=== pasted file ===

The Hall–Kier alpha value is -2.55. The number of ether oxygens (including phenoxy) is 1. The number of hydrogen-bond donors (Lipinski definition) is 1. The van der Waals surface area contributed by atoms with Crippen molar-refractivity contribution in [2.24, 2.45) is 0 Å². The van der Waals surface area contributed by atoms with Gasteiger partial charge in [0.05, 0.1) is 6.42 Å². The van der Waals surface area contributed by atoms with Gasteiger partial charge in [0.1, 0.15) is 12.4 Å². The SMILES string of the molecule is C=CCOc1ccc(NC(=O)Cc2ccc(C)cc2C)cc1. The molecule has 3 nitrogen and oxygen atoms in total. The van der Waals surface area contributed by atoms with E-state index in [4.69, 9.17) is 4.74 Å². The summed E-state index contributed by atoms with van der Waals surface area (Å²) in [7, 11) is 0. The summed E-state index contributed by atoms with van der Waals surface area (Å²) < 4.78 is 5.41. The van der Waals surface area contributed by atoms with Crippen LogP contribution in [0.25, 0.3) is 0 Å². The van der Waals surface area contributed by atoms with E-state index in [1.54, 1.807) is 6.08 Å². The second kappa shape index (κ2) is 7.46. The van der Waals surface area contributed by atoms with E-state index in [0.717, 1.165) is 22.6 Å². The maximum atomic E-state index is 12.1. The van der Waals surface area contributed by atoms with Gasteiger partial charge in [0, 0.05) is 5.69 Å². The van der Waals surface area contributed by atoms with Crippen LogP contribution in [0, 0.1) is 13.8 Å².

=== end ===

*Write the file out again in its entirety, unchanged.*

The Hall–Kier alpha value is -2.55. The number of ether oxygens (including phenoxy) is 1. The number of hydrogen-bond donors (Lipinski definition) is 1. The van der Waals surface area contributed by atoms with Crippen molar-refractivity contribution in [2.24, 2.45) is 0 Å². The van der Waals surface area contributed by atoms with Gasteiger partial charge in [0.05, 0.1) is 6.42 Å². The van der Waals surface area contributed by atoms with Gasteiger partial charge in [0.1, 0.15) is 12.4 Å². The SMILES string of the molecule is C=CCOc1ccc(NC(=O)Cc2ccc(C)cc2C)cc1. The molecule has 3 nitrogen and oxygen atoms in total. The van der Waals surface area contributed by atoms with E-state index in [4.69, 9.17) is 4.74 Å². The summed E-state index contributed by atoms with van der Waals surface area (Å²) in [7, 11) is 0. The summed E-state index contributed by atoms with van der Waals surface area (Å²) < 4.78 is 5.41. The van der Waals surface area contributed by atoms with Crippen LogP contribution in [0.25, 0.3) is 0 Å². The van der Waals surface area contributed by atoms with E-state index in [1.54, 1.807) is 6.08 Å². The second kappa shape index (κ2) is 7.46. The van der Waals surface area contributed by atoms with E-state index in [0.717, 1.165) is 22.6 Å². The maximum atomic E-state index is 12.1. The van der Waals surface area contributed by atoms with Gasteiger partial charge in [0, 0.05) is 5.69 Å². The van der Waals surface area contributed by atoms with Crippen LogP contribution in [0, 0.1) is 13.8 Å².